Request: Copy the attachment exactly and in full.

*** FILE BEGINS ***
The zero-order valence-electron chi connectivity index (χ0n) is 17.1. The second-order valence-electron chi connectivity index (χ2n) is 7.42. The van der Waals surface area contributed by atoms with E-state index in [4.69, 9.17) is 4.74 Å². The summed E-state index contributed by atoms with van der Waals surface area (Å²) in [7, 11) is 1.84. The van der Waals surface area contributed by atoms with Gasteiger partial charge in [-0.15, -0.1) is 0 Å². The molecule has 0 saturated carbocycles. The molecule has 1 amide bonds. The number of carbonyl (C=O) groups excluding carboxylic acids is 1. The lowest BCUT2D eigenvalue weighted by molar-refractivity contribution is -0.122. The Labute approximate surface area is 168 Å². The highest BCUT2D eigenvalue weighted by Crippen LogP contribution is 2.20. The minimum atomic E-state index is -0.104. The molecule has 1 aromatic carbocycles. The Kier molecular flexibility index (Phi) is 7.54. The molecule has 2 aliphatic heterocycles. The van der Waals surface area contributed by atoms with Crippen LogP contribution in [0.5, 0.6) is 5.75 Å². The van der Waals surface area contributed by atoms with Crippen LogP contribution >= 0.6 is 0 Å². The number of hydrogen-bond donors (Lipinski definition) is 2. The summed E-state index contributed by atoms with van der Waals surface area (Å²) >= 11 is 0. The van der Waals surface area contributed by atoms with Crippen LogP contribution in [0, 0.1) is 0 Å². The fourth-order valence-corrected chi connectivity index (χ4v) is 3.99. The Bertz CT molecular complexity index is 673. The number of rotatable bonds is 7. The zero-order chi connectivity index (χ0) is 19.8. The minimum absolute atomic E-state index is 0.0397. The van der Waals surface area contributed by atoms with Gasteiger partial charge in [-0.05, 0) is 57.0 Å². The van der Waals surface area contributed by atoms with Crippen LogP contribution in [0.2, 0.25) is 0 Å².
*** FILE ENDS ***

The zero-order valence-electron chi connectivity index (χ0n) is 17.1. The second-order valence-electron chi connectivity index (χ2n) is 7.42. The van der Waals surface area contributed by atoms with E-state index in [4.69, 9.17) is 4.74 Å². The summed E-state index contributed by atoms with van der Waals surface area (Å²) in [7, 11) is 1.84. The van der Waals surface area contributed by atoms with Gasteiger partial charge in [-0.15, -0.1) is 0 Å². The molecule has 0 saturated carbocycles. The molecule has 1 amide bonds. The number of carbonyl (C=O) groups excluding carboxylic acids is 1. The lowest BCUT2D eigenvalue weighted by molar-refractivity contribution is -0.122. The Labute approximate surface area is 168 Å². The highest BCUT2D eigenvalue weighted by Crippen LogP contribution is 2.20. The minimum atomic E-state index is -0.104. The molecule has 1 aromatic carbocycles. The Kier molecular flexibility index (Phi) is 7.54. The molecule has 2 aliphatic heterocycles. The van der Waals surface area contributed by atoms with Crippen LogP contribution in [0.5, 0.6) is 5.75 Å². The van der Waals surface area contributed by atoms with Crippen LogP contribution >= 0.6 is 0 Å². The number of hydrogen-bond donors (Lipinski definition) is 2. The summed E-state index contributed by atoms with van der Waals surface area (Å²) >= 11 is 0. The van der Waals surface area contributed by atoms with Crippen LogP contribution in [0, 0.1) is 0 Å². The fourth-order valence-corrected chi connectivity index (χ4v) is 3.99. The Bertz CT molecular complexity index is 673. The number of rotatable bonds is 7. The zero-order chi connectivity index (χ0) is 19.8. The minimum absolute atomic E-state index is 0.0397. The van der Waals surface area contributed by atoms with Gasteiger partial charge in [-0.05, 0) is 57.0 Å². The van der Waals surface area contributed by atoms with Crippen LogP contribution in [0.2, 0.25) is 0 Å².